A majority of all adults experience imposter syndrome at some point in their careers; 70% by the latest figures.
It affects professionals of all occupations and backgrounds, with the impact on individuals in the nonprofit community being a significant one.
Be you a newly qualified doctor or starting up your own charity, doubts can creep in that you don’t deserve your success or promotion. There’s nothing wrong with a little humility, but this way of thinking can be detrimental to mental health and career prospects.
Nonprofit imposter syndrome is the voice of self-doubt, which if left unchecked, damages a nonprofit leader’s ability to deliver on the core mission and run their organization effectively.
Also studies have shown it to disproportionately affect women and minorities. Two groups who—on average—make up a larger percentage of a nonprofit’s staff and volunteer force.
The syndrome affects people in these commonly understood ways:
- Despite doing their job excellently, individuals dwell on the idea of being undeserving of the success others have enjoyed when doing the same work.
- Undervaluing worth, even when their abilities supersede those of others who seem to sit comfortably in the same positions.
Ironically nonprofit imposter syndrome can lead people to push themselves harder and strive to be more perfect than others. This may sound beneficial but it leads to increased stress levels and heightened anxiety in the work environment.
Working your way around nonprofit imposter syndrome
Firstly forgive yourself for feeling this way and recognize it’s a way of thinking, not a reflection of reality.
You have to accept and believe the job is yours. That the task set to you is your responsibility and you have every right and obligation to see it through. Embracing your role will encourage others to accept and understand that position is yours.
The truth is that:
- People need and in fact want to be informed of who has authority. You’re not doing anything wrong by sitting at the head of the table or competing for your promotion.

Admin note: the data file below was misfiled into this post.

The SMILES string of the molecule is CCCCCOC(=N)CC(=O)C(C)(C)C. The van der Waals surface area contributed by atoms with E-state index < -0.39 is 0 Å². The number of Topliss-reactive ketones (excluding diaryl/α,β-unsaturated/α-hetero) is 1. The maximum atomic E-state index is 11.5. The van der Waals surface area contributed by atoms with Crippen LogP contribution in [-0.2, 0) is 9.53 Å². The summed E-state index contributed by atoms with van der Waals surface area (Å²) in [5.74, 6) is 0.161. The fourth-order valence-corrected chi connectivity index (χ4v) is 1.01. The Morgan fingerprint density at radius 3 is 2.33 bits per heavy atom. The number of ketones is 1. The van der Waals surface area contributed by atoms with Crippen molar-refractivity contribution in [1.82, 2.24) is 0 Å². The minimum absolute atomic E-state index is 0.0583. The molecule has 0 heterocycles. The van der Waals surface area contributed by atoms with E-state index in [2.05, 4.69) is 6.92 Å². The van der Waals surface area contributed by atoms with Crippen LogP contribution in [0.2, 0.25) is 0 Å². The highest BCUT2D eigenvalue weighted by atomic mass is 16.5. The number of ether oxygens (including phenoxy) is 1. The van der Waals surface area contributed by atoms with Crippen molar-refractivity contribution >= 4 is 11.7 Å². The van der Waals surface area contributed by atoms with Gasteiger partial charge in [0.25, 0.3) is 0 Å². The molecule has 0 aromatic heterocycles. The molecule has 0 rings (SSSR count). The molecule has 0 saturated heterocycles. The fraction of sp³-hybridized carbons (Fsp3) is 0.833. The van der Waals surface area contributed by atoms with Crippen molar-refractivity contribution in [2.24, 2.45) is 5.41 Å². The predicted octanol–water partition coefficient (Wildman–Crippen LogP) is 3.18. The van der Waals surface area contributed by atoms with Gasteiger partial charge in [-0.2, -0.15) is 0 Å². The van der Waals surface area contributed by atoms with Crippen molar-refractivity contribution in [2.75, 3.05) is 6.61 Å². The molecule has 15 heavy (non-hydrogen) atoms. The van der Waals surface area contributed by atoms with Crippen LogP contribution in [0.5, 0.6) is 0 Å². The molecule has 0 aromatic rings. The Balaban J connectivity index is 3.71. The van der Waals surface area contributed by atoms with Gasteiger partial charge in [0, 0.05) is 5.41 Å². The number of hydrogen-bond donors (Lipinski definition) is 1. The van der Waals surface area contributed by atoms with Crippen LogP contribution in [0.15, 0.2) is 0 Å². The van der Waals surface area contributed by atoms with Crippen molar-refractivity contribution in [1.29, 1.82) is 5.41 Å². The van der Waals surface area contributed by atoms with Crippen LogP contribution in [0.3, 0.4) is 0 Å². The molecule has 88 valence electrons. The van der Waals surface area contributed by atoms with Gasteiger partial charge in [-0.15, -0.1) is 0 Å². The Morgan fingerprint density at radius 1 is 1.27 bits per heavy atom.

- Remember when in a management role your staff aren’t questioning your right to be there. They want effective leadership and have a desire to follow and to be led.
- People who matter WANT you to succeed more than fail!
Accept that you’re in the driving seat! Others aren’t going to grab the wheel off you. They want to be driven, and they will and do accept your position of authority.
Recalibrating how you think about nonprofit imposter syndrome
It’s also true that having imposter syndrome in the beginning may make you a better boss in the end.
You’ve mapped out the process and tried so hard that your abilities in your role will be more valued than those who put their feet up on the desk and switched off as soon as they got their promotion.
It’s important you realize everyone at some stage feels this: every politician, general and sports coach. All those who step out of anonymity and into responsibility feel the change of altitude. It’s a sensation that takes time to adjust to, but if you have to believe one thing it is that in time you will fill the space, embrace the role and feel you are where you belong. Leading where needed, listening and mentoring where you can.
It will happen, because to have this syndrome — when you lead a startup nonprofit or take the helm of a long term well established one — it means you already possess a certain self-awareness which others lack.
It’s this quality which will see your trajectory go higher and further than those who never felt the shift of gear. You’ll always be pushing hard and fast and if you make sure you include a lot of self-care and keep an eye on the work life balance your colleagues will admire you. Ironically one day they will be questioning if they are qualified or imposters to be working alongside you!
In conclusion when it comes to nonprofit imposter syndrome: Believe in yourself today and trust everyone else will tomorrow. Because they will and I’ve no doubt about that!